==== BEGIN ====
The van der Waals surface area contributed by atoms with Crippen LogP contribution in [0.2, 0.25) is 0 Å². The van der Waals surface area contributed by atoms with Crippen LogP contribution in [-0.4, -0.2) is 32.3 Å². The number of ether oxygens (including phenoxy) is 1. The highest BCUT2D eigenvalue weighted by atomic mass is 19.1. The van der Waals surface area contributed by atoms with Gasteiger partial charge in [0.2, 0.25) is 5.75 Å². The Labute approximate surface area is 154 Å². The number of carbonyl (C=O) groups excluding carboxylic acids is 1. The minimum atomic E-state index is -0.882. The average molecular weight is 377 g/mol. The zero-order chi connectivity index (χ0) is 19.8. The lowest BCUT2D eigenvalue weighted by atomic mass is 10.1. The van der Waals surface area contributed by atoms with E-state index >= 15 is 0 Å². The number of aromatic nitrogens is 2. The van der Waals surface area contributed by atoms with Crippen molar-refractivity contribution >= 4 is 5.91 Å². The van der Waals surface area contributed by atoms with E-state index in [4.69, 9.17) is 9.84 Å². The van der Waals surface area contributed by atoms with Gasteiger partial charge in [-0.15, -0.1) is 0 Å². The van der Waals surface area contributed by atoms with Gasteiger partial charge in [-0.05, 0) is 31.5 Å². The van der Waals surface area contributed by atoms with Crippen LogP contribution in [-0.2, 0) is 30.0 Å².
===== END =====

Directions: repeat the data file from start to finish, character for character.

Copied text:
The van der Waals surface area contributed by atoms with Crippen LogP contribution in [0.2, 0.25) is 0 Å². The van der Waals surface area contributed by atoms with Crippen LogP contribution in [-0.4, -0.2) is 32.3 Å². The number of ether oxygens (including phenoxy) is 1. The highest BCUT2D eigenvalue weighted by atomic mass is 19.1. The van der Waals surface area contributed by atoms with Gasteiger partial charge in [0.2, 0.25) is 5.75 Å². The Labute approximate surface area is 154 Å². The number of carbonyl (C=O) groups excluding carboxylic acids is 1. The minimum atomic E-state index is -0.882. The average molecular weight is 377 g/mol. The zero-order chi connectivity index (χ0) is 19.8. The lowest BCUT2D eigenvalue weighted by atomic mass is 10.1. The van der Waals surface area contributed by atoms with E-state index >= 15 is 0 Å². The number of aromatic nitrogens is 2. The van der Waals surface area contributed by atoms with Crippen molar-refractivity contribution >= 4 is 5.91 Å². The van der Waals surface area contributed by atoms with E-state index in [4.69, 9.17) is 9.84 Å². The van der Waals surface area contributed by atoms with Gasteiger partial charge in [-0.15, -0.1) is 0 Å². The van der Waals surface area contributed by atoms with Gasteiger partial charge in [-0.05, 0) is 31.5 Å². The van der Waals surface area contributed by atoms with Crippen LogP contribution in [-0.2, 0) is 30.0 Å².